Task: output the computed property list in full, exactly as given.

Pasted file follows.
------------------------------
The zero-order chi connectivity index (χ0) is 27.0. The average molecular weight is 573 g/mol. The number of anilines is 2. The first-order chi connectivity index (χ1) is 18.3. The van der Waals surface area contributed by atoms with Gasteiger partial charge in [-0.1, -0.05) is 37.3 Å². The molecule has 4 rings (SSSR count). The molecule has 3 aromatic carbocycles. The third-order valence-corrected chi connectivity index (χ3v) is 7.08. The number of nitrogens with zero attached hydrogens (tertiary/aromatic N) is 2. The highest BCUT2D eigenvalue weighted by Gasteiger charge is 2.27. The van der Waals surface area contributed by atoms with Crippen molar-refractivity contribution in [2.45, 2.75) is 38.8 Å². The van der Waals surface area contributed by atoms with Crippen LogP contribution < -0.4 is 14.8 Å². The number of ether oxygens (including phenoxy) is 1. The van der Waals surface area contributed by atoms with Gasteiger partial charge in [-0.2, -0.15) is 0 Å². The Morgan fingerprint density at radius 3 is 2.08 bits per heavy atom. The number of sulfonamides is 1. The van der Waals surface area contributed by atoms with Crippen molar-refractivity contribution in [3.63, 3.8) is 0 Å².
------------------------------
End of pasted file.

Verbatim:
The zero-order chi connectivity index (χ0) is 27.0. The average molecular weight is 573 g/mol. The number of anilines is 2. The first-order chi connectivity index (χ1) is 18.3. The van der Waals surface area contributed by atoms with Gasteiger partial charge in [-0.1, -0.05) is 37.3 Å². The molecule has 4 rings (SSSR count). The molecule has 3 aromatic carbocycles. The third-order valence-corrected chi connectivity index (χ3v) is 7.08. The number of nitrogens with zero attached hydrogens (tertiary/aromatic N) is 2. The highest BCUT2D eigenvalue weighted by Gasteiger charge is 2.27. The van der Waals surface area contributed by atoms with Crippen molar-refractivity contribution in [2.45, 2.75) is 38.8 Å². The van der Waals surface area contributed by atoms with Crippen LogP contribution < -0.4 is 14.8 Å². The number of ether oxygens (including phenoxy) is 1. The van der Waals surface area contributed by atoms with Gasteiger partial charge in [-0.2, -0.15) is 0 Å². The Morgan fingerprint density at radius 3 is 2.08 bits per heavy atom. The number of sulfonamides is 1. The van der Waals surface area contributed by atoms with Crippen molar-refractivity contribution in [3.63, 3.8) is 0 Å².